We know of no formal North American organization that is specifically coordinated for physicians who specialize in cryosurgery (yet). Cryotherapy specialists are likely (like brachytherapists) to have trained in some other specialty first. There is also no board certification in cryosurgery. There is, however, an International Society of Cryosurgery.

The Team Approach

A developing trend is a team approach to the evaluation and treatment of prostate cancer patients.

What this means is that a patient can be seen by one or more of a group of physicians that may include a primary care physician, a urologist, a radiation oncologist, a medical oncologist, and sometimes even a psychiatrist.

You are more likely to find such a team approach at specialized prostate cancer clinics associated with some major hospitals and universities.

How to Choose the Physician Who is Right for You

There are two basic steps to this process.

In the first place, you and your primary care physician need to decide together the type of specialist you need to see initially. For the vast majority of patients, this will be a urologist.

Depending on where you live and the type of health care that is available to you, your primary care physician may be able to offer you a referral to one or more urologists. If you belong to some form of health maintenance organization (HMO), you may find that there is a smaller number of urologists to choose from because the HMO has contracted exclusively with those urologists to send them all of the HMO’s patients needing urological care. Rarely, if you are unlucky enough to be one of the patients diagnosed with extensive (“metastatic”) prostate cancer, your primary care physician may want to refer you directly to a medical oncologist.

Secondly, you and your primary care physician need to decide who is the best specialist for you from the available options. When you start to look for a specialist, there are a small number of things it is wise to keep in mind:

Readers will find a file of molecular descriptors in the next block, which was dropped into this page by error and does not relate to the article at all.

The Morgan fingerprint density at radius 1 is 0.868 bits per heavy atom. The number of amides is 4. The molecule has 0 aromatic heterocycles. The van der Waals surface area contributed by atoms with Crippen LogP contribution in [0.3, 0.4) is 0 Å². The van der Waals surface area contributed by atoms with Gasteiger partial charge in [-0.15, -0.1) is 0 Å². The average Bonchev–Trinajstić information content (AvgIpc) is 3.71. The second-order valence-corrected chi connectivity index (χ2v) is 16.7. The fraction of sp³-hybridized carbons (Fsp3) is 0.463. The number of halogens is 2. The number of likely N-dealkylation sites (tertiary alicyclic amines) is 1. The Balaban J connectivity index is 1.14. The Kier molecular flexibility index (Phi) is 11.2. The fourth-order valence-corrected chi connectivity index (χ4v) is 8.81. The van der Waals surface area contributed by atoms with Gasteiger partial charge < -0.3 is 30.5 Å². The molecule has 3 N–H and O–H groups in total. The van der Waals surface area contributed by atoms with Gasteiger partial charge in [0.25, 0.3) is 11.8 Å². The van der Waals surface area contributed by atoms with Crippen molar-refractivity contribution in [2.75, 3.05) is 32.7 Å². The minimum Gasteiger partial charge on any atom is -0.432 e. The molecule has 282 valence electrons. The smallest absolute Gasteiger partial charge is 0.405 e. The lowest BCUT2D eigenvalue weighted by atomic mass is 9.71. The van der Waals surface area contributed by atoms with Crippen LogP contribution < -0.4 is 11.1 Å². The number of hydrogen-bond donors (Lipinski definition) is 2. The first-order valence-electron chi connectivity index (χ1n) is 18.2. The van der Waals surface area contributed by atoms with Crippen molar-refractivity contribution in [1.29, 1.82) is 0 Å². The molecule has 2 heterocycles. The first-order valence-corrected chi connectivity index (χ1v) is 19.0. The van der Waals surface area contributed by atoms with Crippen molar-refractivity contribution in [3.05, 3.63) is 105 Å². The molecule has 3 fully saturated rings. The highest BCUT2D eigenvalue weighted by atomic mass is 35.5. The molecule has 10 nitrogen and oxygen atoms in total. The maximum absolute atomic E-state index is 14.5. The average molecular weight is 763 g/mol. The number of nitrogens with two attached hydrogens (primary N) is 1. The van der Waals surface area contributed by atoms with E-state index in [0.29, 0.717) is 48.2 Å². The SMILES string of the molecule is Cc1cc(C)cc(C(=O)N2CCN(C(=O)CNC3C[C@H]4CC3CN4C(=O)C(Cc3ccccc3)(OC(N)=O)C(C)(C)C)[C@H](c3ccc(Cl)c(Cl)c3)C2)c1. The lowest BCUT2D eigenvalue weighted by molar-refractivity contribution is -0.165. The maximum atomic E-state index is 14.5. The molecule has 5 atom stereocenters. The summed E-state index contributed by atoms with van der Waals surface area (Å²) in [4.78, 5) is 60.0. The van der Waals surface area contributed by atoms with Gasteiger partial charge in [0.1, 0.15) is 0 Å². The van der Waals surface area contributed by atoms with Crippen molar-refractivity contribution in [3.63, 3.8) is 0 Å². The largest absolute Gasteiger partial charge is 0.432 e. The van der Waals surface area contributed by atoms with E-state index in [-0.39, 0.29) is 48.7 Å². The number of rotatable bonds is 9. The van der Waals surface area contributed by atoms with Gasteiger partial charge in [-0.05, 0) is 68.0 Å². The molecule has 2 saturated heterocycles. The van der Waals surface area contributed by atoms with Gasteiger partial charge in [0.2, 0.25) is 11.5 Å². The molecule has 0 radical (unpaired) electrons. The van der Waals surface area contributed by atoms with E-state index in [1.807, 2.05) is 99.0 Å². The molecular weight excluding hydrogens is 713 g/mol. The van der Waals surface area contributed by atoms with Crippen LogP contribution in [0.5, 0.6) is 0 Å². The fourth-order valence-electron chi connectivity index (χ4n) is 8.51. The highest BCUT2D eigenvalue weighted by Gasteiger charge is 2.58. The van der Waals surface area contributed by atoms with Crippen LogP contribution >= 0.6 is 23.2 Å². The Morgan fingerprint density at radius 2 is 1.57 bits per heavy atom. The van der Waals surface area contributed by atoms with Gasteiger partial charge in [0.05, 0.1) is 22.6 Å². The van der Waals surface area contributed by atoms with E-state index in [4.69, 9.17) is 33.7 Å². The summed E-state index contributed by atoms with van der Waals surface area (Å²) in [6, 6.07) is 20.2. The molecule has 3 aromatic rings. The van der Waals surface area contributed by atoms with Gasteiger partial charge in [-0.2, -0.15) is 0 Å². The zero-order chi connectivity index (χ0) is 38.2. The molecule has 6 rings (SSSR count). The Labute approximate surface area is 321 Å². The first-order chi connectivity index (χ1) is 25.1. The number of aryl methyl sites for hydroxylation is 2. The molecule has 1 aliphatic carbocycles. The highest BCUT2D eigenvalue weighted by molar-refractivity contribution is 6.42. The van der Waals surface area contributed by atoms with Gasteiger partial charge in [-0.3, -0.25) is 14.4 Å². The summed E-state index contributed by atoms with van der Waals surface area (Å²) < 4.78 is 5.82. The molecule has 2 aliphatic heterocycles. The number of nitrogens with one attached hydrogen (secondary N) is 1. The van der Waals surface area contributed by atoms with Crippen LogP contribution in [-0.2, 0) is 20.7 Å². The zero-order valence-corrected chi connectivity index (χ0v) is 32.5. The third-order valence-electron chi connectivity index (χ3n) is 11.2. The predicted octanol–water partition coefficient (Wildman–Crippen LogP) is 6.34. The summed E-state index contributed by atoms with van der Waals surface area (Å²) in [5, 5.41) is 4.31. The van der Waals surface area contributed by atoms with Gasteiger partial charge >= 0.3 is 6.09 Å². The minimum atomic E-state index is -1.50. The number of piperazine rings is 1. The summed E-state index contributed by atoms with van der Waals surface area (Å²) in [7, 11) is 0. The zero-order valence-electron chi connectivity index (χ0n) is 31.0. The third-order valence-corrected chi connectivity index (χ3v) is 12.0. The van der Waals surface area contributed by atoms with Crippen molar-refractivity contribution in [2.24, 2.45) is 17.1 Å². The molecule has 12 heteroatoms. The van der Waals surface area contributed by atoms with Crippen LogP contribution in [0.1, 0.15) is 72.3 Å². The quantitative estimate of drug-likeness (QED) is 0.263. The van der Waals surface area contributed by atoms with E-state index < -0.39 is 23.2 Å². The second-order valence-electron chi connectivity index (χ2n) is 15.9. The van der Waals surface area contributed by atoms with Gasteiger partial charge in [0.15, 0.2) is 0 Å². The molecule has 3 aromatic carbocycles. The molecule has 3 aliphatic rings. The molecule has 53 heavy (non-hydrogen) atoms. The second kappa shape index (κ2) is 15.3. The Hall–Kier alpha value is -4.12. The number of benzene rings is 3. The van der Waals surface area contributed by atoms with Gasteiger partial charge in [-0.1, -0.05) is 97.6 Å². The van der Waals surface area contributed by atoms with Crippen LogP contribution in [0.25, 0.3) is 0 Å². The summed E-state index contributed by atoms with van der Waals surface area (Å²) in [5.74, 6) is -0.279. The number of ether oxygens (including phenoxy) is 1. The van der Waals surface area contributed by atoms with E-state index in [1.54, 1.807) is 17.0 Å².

• The skill, experience, and training of the specialist you are looking for is important, and that can include everything from where he or she went to medical school to how many prostate cancer patients he or she is currently managing (and how well!).
  • The knowledge of other people is potentially valuable. Who do the other doctors in your area consider to be the “best” physicians to help you? What do the nurses at your local hospital think? Do you have friends or relatives who have had to see a prostate cancer specialist? If so, what was their experience like?
  • You will feel most comfortable if you can find a specialist in whom you have confidence. This does not necessarily mean he or she has to become your best friend! However, you need to feel able to ask questions and get answers which you understand

In the original edition of his book Prostate and Cancer  (now in its third edition), Sheldon Marks, MD, a urologist, wrote:

… there is no correlation between surgical skill and how well a doctor speaks or how many articles and books he may have written. The doctor should be judged on his or her own merits. Whether or not he or she practices in a community setting or at a powerful university teaching center has nothing to do with the doctor’s skills.

What you really want is a caring and compassionate [physician], technically excellent, with a good track record, outstanding judgment, a history of minimal complications [if he or she is going to be your surgeon] and happy patients and referring doctors.

This is still true today, whether your physician is a urologist, a radiation oncologist, a medical oncologist, a brachytherapist, or any other specialist you choose to consult.

For even more specific advice (about what certain specialists would do themselves if they were in your shoes), you can try reading one or more of the following:

Content on this page last reviewed and updated March 27, 2011.